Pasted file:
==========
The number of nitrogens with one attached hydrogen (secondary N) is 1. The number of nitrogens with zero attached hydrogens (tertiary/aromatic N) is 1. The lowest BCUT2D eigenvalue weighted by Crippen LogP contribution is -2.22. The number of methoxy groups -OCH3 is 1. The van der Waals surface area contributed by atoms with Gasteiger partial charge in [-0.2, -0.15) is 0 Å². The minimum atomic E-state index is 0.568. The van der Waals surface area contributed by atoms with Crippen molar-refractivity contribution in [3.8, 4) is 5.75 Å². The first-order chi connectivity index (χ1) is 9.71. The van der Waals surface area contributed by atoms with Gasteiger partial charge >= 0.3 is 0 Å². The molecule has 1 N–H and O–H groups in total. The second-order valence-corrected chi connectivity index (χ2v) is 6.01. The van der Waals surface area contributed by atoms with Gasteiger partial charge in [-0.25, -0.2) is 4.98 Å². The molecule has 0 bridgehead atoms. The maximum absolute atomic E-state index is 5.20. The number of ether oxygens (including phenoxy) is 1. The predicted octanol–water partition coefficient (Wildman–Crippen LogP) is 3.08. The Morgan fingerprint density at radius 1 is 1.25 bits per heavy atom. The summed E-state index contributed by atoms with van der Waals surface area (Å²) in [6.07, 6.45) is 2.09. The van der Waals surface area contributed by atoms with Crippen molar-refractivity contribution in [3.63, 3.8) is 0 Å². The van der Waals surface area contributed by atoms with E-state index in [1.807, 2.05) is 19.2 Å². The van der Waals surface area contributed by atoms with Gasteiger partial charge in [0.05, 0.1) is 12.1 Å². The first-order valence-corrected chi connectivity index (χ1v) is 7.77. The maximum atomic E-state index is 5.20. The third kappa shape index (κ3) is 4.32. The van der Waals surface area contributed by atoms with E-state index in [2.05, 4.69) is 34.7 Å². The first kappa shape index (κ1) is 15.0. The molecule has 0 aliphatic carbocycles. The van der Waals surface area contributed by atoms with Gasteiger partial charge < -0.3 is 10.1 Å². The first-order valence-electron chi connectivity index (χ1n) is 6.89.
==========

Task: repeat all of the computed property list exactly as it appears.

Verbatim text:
The number of nitrogens with one attached hydrogen (secondary N) is 1. The number of nitrogens with zero attached hydrogens (tertiary/aromatic N) is 1. The lowest BCUT2D eigenvalue weighted by Crippen LogP contribution is -2.22. The number of methoxy groups -OCH3 is 1. The van der Waals surface area contributed by atoms with Gasteiger partial charge in [-0.2, -0.15) is 0 Å². The minimum atomic E-state index is 0.568. The van der Waals surface area contributed by atoms with Crippen molar-refractivity contribution in [3.8, 4) is 5.75 Å². The first-order chi connectivity index (χ1) is 9.71. The van der Waals surface area contributed by atoms with Gasteiger partial charge >= 0.3 is 0 Å². The molecule has 1 N–H and O–H groups in total. The second-order valence-corrected chi connectivity index (χ2v) is 6.01. The van der Waals surface area contributed by atoms with Gasteiger partial charge in [-0.25, -0.2) is 4.98 Å². The molecule has 0 bridgehead atoms. The maximum absolute atomic E-state index is 5.20. The number of ether oxygens (including phenoxy) is 1. The predicted octanol–water partition coefficient (Wildman–Crippen LogP) is 3.08. The Morgan fingerprint density at radius 1 is 1.25 bits per heavy atom. The summed E-state index contributed by atoms with van der Waals surface area (Å²) in [6.07, 6.45) is 2.09. The van der Waals surface area contributed by atoms with Crippen molar-refractivity contribution in [3.63, 3.8) is 0 Å². The van der Waals surface area contributed by atoms with E-state index in [1.807, 2.05) is 19.2 Å². The van der Waals surface area contributed by atoms with Gasteiger partial charge in [0.05, 0.1) is 12.1 Å². The first-order valence-corrected chi connectivity index (χ1v) is 7.77. The maximum atomic E-state index is 5.20. The third kappa shape index (κ3) is 4.32. The van der Waals surface area contributed by atoms with E-state index in [2.05, 4.69) is 34.7 Å². The first kappa shape index (κ1) is 15.0. The molecule has 0 aliphatic carbocycles. The van der Waals surface area contributed by atoms with Gasteiger partial charge < -0.3 is 10.1 Å². The first-order valence-electron chi connectivity index (χ1n) is 6.89.